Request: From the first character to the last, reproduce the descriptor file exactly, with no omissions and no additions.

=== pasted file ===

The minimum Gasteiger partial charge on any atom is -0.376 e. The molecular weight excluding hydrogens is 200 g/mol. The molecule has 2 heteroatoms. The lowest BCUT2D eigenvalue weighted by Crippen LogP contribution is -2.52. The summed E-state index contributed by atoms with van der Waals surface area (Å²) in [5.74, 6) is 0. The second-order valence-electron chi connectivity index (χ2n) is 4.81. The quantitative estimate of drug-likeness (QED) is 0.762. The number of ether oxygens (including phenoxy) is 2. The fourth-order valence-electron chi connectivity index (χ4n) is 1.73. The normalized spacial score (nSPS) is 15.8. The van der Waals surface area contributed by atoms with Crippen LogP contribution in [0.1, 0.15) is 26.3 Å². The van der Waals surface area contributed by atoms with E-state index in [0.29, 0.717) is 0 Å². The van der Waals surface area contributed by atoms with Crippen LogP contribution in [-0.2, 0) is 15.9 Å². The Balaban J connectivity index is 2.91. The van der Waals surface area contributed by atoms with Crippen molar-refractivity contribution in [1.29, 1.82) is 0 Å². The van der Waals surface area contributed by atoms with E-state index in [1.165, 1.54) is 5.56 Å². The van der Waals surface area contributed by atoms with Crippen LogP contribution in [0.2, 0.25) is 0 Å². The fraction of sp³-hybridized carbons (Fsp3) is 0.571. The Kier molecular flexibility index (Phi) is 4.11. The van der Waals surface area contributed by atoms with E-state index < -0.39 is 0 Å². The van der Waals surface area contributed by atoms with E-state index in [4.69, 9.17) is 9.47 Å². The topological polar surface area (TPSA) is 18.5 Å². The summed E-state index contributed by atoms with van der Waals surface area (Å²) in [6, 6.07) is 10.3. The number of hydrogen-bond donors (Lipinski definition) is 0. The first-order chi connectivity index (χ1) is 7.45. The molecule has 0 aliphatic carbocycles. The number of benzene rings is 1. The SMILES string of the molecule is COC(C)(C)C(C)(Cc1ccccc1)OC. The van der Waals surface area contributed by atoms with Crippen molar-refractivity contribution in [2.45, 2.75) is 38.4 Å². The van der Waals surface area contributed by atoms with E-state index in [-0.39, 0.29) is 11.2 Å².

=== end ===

The minimum Gasteiger partial charge on any atom is -0.376 e. The molecular weight excluding hydrogens is 200 g/mol. The molecule has 2 heteroatoms. The lowest BCUT2D eigenvalue weighted by Crippen LogP contribution is -2.52. The summed E-state index contributed by atoms with van der Waals surface area (Å²) in [5.74, 6) is 0. The second-order valence-electron chi connectivity index (χ2n) is 4.81. The quantitative estimate of drug-likeness (QED) is 0.762. The number of ether oxygens (including phenoxy) is 2. The fourth-order valence-electron chi connectivity index (χ4n) is 1.73. The normalized spacial score (nSPS) is 15.8. The van der Waals surface area contributed by atoms with Crippen LogP contribution in [0.1, 0.15) is 26.3 Å². The van der Waals surface area contributed by atoms with E-state index in [0.29, 0.717) is 0 Å². The van der Waals surface area contributed by atoms with Crippen LogP contribution in [-0.2, 0) is 15.9 Å². The Balaban J connectivity index is 2.91. The van der Waals surface area contributed by atoms with Crippen molar-refractivity contribution in [1.29, 1.82) is 0 Å². The van der Waals surface area contributed by atoms with E-state index in [1.165, 1.54) is 5.56 Å². The van der Waals surface area contributed by atoms with Crippen LogP contribution in [0.2, 0.25) is 0 Å². The fraction of sp³-hybridized carbons (Fsp3) is 0.571. The Kier molecular flexibility index (Phi) is 4.11. The van der Waals surface area contributed by atoms with E-state index < -0.39 is 0 Å². The van der Waals surface area contributed by atoms with E-state index in [4.69, 9.17) is 9.47 Å². The topological polar surface area (TPSA) is 18.5 Å². The summed E-state index contributed by atoms with van der Waals surface area (Å²) in [6, 6.07) is 10.3. The number of hydrogen-bond donors (Lipinski definition) is 0. The first-order chi connectivity index (χ1) is 7.45. The molecule has 0 aliphatic carbocycles. The number of benzene rings is 1. The SMILES string of the molecule is COC(C)(C)C(C)(Cc1ccccc1)OC. The van der Waals surface area contributed by atoms with Crippen molar-refractivity contribution in [2.45, 2.75) is 38.4 Å². The van der Waals surface area contributed by atoms with E-state index in [-0.39, 0.29) is 11.2 Å².